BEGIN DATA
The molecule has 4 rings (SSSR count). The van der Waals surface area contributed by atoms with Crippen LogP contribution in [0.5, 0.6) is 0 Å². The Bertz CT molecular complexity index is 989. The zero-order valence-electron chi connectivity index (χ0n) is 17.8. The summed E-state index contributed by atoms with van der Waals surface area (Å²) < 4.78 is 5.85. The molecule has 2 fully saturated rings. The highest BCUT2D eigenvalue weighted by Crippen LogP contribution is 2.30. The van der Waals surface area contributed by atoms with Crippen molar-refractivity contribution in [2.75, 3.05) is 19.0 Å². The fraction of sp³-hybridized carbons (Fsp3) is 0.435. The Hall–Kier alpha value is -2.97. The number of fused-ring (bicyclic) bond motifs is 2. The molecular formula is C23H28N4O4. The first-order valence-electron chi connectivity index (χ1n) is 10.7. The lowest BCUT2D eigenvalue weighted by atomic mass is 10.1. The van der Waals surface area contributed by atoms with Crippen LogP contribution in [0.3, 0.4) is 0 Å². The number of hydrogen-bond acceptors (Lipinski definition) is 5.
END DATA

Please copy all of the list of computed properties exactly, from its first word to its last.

The molecule has 4 rings (SSSR count). The van der Waals surface area contributed by atoms with Crippen LogP contribution in [0.5, 0.6) is 0 Å². The Bertz CT molecular complexity index is 989. The zero-order valence-electron chi connectivity index (χ0n) is 17.8. The summed E-state index contributed by atoms with van der Waals surface area (Å²) < 4.78 is 5.85. The molecule has 2 fully saturated rings. The highest BCUT2D eigenvalue weighted by Crippen LogP contribution is 2.30. The van der Waals surface area contributed by atoms with Crippen molar-refractivity contribution in [2.75, 3.05) is 19.0 Å². The fraction of sp³-hybridized carbons (Fsp3) is 0.435. The Hall–Kier alpha value is -2.97. The number of fused-ring (bicyclic) bond motifs is 2. The molecular formula is C23H28N4O4. The first-order valence-electron chi connectivity index (χ1n) is 10.7. The lowest BCUT2D eigenvalue weighted by atomic mass is 10.1. The van der Waals surface area contributed by atoms with Crippen LogP contribution in [0.3, 0.4) is 0 Å². The number of hydrogen-bond acceptors (Lipinski definition) is 5.